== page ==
- As you push the bar during the drive, jump one foot ahead and one foot behind the center line of the bar.
- Lock out your arms and land with both knees bent and with your feet shoulder-width apart.
- The front shin should be vertical; the knee should stack over the front heel.
- The back knee is slightly behind the hip with the back heel off the ground.
This variation is more widely used in Olympic weightlifting.
Most athletes can put up more weight as this foot positioning provides wider base of support.
This type of jerk is also a good alternative for lifters who are limited by their mobility.
In this variation, the feet are displaced into a quarter squat. Finishing the drive phase, push the bar up with your arms as you open your hips. As you approach lockout, quickly jump and land your feet shoulder width apart lowering yourself under the bar in quarter squat.
Like the power jerk, the push jerk ends in a quarter squat however the feet don’t move from the stating position during the lift.
This variation really forces the lifter to extend vertically as they unload the bar and to continue to push as they lower their body into the catch position.
Simply dip, drive the bar upwards and lower yourself under in quarter squat as you lock out your arms.
The power and push jerk are especially used in CrossFit because they can be performed and cycled more quickly than a split jerk.
It is crucial to maintain a vertical dip as the lifter will have less time to get under the bar once they have unloaded it.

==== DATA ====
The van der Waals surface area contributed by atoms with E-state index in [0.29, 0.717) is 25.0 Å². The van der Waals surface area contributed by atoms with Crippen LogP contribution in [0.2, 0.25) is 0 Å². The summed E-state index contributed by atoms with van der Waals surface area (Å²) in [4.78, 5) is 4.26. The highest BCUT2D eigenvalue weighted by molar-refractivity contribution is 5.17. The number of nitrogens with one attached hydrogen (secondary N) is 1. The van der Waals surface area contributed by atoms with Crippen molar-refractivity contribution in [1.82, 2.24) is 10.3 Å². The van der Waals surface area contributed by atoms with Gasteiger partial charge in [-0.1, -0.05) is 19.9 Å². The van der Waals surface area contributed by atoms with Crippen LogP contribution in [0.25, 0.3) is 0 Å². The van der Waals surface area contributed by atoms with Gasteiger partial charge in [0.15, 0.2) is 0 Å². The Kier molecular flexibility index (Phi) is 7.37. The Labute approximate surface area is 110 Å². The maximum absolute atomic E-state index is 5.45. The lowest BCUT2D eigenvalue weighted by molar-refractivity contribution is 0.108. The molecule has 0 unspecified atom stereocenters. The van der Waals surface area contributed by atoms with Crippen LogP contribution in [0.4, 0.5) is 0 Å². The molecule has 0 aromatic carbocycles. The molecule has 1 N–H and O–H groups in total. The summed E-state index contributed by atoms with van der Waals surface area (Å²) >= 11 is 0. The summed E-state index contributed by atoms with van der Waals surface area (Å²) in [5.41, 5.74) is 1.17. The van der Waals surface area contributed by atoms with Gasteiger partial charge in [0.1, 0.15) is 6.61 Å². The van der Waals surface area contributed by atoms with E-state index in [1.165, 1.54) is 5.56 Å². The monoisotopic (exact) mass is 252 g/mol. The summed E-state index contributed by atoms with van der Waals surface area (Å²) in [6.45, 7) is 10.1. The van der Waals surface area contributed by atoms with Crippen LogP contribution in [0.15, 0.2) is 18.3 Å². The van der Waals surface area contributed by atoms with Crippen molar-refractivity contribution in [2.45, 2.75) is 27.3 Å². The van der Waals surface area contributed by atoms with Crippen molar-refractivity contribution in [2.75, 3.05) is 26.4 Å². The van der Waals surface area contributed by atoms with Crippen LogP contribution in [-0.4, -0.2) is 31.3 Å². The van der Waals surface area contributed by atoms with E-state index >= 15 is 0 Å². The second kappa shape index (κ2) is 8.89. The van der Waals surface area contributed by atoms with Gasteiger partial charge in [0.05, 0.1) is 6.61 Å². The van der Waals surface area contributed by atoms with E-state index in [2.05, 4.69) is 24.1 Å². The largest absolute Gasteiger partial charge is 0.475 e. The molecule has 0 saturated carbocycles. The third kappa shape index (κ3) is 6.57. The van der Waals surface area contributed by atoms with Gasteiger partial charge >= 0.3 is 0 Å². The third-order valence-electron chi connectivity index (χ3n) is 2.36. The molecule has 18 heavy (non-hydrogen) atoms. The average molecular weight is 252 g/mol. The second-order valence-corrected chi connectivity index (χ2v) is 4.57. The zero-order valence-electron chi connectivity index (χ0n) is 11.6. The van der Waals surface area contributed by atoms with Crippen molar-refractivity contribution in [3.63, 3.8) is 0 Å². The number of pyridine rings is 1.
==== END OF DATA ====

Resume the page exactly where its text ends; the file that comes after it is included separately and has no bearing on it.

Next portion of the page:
Clean and Jerk Common Mistakes
Lack of mobility, lack of strength, lack of bar proximity in the pull. Any or all of these faults can be to blame if you’re constantly missing lifts or if your catch position looks askew.
Because so many things are happening at once in these lifts it can be difficult to know what’s getting in the way of a success. Let’s look at some of the most common mistakes the beginner and intermediate lifters make in the clean and jerk.
Bar crashing and Bruised Collar Bones
This is often the result of failure to meet the bar when transitioning to front rack position.
All too often, the lifter tries to “outrun” the bar by diving into the squat too quickly and letting the bar crash down on to their shoulders.
Our goal in the clean is to pull the bar high and meet with it before riding down into the squat, absorbing the weight before standing it back up.
A tall clean is a drill that focuses on staying connected as you pull under the bar.